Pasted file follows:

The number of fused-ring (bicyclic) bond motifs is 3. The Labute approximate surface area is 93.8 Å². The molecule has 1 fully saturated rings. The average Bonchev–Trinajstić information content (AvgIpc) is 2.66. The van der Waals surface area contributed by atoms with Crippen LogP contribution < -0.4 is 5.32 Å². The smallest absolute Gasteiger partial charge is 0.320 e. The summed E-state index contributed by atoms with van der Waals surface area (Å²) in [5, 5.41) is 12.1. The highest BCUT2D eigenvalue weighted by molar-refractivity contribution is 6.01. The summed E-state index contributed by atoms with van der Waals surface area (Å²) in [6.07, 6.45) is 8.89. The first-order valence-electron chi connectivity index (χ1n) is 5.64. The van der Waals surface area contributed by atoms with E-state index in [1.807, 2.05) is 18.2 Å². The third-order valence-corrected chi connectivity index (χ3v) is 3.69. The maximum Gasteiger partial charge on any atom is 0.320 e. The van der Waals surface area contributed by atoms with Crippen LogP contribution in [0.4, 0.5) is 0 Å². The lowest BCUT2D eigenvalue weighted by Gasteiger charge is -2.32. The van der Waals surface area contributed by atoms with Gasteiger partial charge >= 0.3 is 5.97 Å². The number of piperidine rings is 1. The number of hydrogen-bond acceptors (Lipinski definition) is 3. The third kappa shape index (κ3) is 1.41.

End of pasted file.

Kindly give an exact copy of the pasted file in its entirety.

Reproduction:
The number of fused-ring (bicyclic) bond motifs is 3. The Labute approximate surface area is 93.8 Å². The molecule has 1 fully saturated rings. The average Bonchev–Trinajstić information content (AvgIpc) is 2.66. The van der Waals surface area contributed by atoms with Crippen LogP contribution < -0.4 is 5.32 Å². The smallest absolute Gasteiger partial charge is 0.320 e. The summed E-state index contributed by atoms with van der Waals surface area (Å²) in [5, 5.41) is 12.1. The highest BCUT2D eigenvalue weighted by molar-refractivity contribution is 6.01. The summed E-state index contributed by atoms with van der Waals surface area (Å²) in [6.07, 6.45) is 8.89. The first-order valence-electron chi connectivity index (χ1n) is 5.64. The van der Waals surface area contributed by atoms with E-state index in [1.807, 2.05) is 18.2 Å². The third-order valence-corrected chi connectivity index (χ3v) is 3.69. The maximum Gasteiger partial charge on any atom is 0.320 e. The van der Waals surface area contributed by atoms with Crippen LogP contribution in [0.4, 0.5) is 0 Å². The lowest BCUT2D eigenvalue weighted by Gasteiger charge is -2.32. The van der Waals surface area contributed by atoms with Gasteiger partial charge >= 0.3 is 5.97 Å². The number of piperidine rings is 1. The number of hydrogen-bond acceptors (Lipinski definition) is 3. The third kappa shape index (κ3) is 1.41.